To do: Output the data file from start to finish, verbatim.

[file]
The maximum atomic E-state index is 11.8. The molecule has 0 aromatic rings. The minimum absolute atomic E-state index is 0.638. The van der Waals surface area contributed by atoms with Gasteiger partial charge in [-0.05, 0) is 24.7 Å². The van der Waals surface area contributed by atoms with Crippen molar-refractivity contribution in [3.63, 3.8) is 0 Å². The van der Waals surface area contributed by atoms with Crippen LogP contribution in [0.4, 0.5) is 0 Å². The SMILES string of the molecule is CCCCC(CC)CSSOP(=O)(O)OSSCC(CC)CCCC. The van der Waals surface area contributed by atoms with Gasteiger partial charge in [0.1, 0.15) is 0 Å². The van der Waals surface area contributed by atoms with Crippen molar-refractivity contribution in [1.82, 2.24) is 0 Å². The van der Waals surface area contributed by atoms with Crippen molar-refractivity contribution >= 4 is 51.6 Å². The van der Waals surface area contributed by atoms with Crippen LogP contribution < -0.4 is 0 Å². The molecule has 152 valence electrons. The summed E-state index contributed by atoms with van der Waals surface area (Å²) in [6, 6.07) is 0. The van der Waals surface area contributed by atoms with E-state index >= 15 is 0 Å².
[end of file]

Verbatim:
The maximum atomic E-state index is 11.8. The molecule has 0 aromatic rings. The minimum absolute atomic E-state index is 0.638. The van der Waals surface area contributed by atoms with Gasteiger partial charge in [-0.05, 0) is 24.7 Å². The van der Waals surface area contributed by atoms with Crippen molar-refractivity contribution in [3.63, 3.8) is 0 Å². The van der Waals surface area contributed by atoms with Crippen LogP contribution in [0.4, 0.5) is 0 Å². The SMILES string of the molecule is CCCCC(CC)CSSOP(=O)(O)OSSCC(CC)CCCC. The van der Waals surface area contributed by atoms with Gasteiger partial charge in [0.1, 0.15) is 0 Å². The van der Waals surface area contributed by atoms with Crippen molar-refractivity contribution in [1.82, 2.24) is 0 Å². The van der Waals surface area contributed by atoms with Crippen molar-refractivity contribution >= 4 is 51.6 Å². The van der Waals surface area contributed by atoms with Crippen LogP contribution < -0.4 is 0 Å². The molecule has 152 valence electrons. The summed E-state index contributed by atoms with van der Waals surface area (Å²) in [6, 6.07) is 0. The van der Waals surface area contributed by atoms with E-state index >= 15 is 0 Å².